The word “resilience” has come into fashion. I’ve heard it used everywhere in recent years, not only in the psychological field, where it was born, but also in a wide variety of disparate sectors.
While I hate linguistic fashions, resilience is the only word that properly describes the ability of Naples’ long-standing family-run businesses to overcome traumatic events or periods of difficulty.
I started thinking about this because the coronavirus has come in like a wrecking ball, one that risks destroying many companies. But, I wondered, how many punches in the face have the entrepreneurs of my city taken in the past? And how did they recover from what might have seemed at the moment an irreversible crisis?
When centuries-old history, knowledge and flavors (saperi e sapori) are transmitted from generation to generation, sometimes four or five times, this is a guarantee of quality, at least in our eyes. We at Culinary Backstreets consider these entrepreneurs to be real heroes because they continue to produce the same things that their grandparents produced, in the same place as their grandparents, often defying commercial logic.
But today we appreciate the element of continuity in these businesses – perhaps resilience is also passed down. Parents, grandparents, while managing the same production activity, faced many problems, similar to the current one, and shared their knowledge for how to come out standing.
How exactly did they survive? The lessons of history, those of the past, can help us today. So we spoke with two entrepreneurs who are running these old family businesses.
Antonio Di Paolo: His family has been manufacturing freselle (twice-baked bread) for about 200 years at Antica Freselleria Di Paolo, meaning that there are 5 generations of producers behind him.
“My parents saw the 1973 cholera outbreak, the 1980 earthquake, but they also saw the recovery [from those events]. My grandparents saw the hunger of the Second World War and the simultaneous eruption of Vesuvius, but they also saw the post-war reconstruction,” the 48-year-old tells us.
Today they call it risk analysis, a subject to be studied at university. But this risk analysis was already taking place in the accumulation of experiences that the father transferred to the son.
The cholera outbreak of 1973 was a great problem for the company. “Only three years earlier we had stopped making bread and had started making only freselle,” Antonio explains. “All the restaurants on the Naples’ waterfront prepared mussel soup, which they served with our freselle – it was a very large market for us.”
It was shown that shellfish from the heavily polluted waters in the Bay of Naples caused many of the cholera cases during the 1973 outbreak. So Neapolitans were advised not to eat mussels and other shellfish. “Those were catastrophic years,” he adds, “and demand for freselle fell to zero.”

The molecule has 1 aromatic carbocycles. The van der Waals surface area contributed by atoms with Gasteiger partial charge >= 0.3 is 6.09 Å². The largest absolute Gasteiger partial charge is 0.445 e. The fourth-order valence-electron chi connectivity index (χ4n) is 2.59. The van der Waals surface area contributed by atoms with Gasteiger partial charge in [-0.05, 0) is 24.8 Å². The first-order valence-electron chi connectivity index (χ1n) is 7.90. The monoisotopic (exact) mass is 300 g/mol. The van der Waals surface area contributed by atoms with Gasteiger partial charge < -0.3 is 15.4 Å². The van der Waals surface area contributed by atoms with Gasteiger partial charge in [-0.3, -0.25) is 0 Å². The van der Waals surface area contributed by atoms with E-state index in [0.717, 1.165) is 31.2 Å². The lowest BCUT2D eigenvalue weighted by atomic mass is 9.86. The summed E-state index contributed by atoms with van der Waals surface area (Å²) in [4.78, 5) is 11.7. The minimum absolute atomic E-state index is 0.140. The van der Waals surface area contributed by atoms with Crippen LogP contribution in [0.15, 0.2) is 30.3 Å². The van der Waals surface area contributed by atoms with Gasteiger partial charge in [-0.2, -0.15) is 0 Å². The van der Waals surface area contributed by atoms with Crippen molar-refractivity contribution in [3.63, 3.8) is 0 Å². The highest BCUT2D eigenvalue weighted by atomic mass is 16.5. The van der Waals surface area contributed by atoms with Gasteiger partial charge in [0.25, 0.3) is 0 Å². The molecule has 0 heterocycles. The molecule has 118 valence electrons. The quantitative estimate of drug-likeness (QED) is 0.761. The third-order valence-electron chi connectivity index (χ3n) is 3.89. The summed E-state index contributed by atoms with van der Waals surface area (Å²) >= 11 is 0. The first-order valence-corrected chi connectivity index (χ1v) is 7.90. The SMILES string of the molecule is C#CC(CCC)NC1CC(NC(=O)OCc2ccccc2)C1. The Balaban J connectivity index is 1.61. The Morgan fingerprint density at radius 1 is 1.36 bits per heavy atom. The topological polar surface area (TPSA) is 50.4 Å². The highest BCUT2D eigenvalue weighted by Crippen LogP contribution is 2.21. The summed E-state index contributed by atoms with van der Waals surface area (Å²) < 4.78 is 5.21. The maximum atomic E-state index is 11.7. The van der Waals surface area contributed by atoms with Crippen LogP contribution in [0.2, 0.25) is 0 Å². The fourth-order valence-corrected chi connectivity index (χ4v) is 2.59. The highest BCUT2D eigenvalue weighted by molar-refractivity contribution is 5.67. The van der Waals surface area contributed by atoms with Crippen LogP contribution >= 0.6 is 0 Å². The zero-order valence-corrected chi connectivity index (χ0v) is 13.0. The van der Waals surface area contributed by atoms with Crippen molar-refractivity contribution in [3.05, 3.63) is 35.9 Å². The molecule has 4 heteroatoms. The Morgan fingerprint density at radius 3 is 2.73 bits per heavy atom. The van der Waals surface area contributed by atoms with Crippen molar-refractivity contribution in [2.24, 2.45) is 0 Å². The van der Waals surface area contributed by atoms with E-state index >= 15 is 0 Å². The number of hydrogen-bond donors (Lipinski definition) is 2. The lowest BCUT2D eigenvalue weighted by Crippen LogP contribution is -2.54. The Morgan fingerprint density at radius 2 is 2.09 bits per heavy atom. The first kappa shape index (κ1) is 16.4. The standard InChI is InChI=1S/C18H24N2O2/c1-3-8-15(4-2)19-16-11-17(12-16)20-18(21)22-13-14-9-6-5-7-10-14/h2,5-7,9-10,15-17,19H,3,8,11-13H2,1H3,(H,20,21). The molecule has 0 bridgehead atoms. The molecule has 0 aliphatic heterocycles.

But, using the principles of prudence and self-defense that experience had taught them over the years, the family was able to forge on with their business.
The first line of defense, according to Antonio, is reinvesting profits within the company and setting aside reserve funds that can be used to weather difficult moments.
“Another central element is to create a very close relationship with your employees, almost like they’re family. We have been doing this for generations. During the 1980 earthquake, everyone, family and employees, found refuge in the concrete basement. My father always continued to pay our workers even when not producing anything for months,” continues Antonio. “And he also distributed bread and freselle free of charge to all the poor in the neighborhood [during hard times].”
“And then my grandfather always said, never be afraid of borrowing from banks,” he adds. “If it is needed to face a difficult moment, credit will support you through the crisis and when better times return, everything will settle down.”
Vincenzo Apicella: He is the fourth generation in his family to sell stockfish and baccalà at Antica Baccaleria Porta Capuana.
“My great-grandparents saw the total destruction of the Second World War. My sector was also shocked by the crisis that followed, the cholera outbreak of 1973. All these added experiences, passed down in the stories of my ancestors, have given me a method, a capacity to overcome moments of adversity,” he tells us. Now he approaches daily life with an eye toward a possible reversal of fortune.
“The cholera outbreak of 1973 was a blow to the fish sector. Cholera was transmitted by mussels, which were then banned for decades from Neapolitan tables,” says Vincenzo, whose parents were running the shop during this time. “We didn’t sell mussels, we did stockfish and cod processing as we do today.”
The shellfish vendors decided to stop selling mussels – for which there was no demand – and instead sell cod, which made for a lot of competition. “They did it quickly, to make a quick income, without respecting the work that we have respected here for 100 years,” he says.
But then it all passed: The new vendors disappeared, as they had no history, and the operators with solid roots remained in the market.
Speaking to these multi-generation entrepreneurs, I can’t help but think that, together with the recipes and the tricks of the trade, the secret to absorb the blows and then start again was also transferred to them. There’s a lot to be learned from these vendors, who carry so much accumulated knowledge their DNA, in this period of crisis – especially when the time comes to rebuild in its aftermath.
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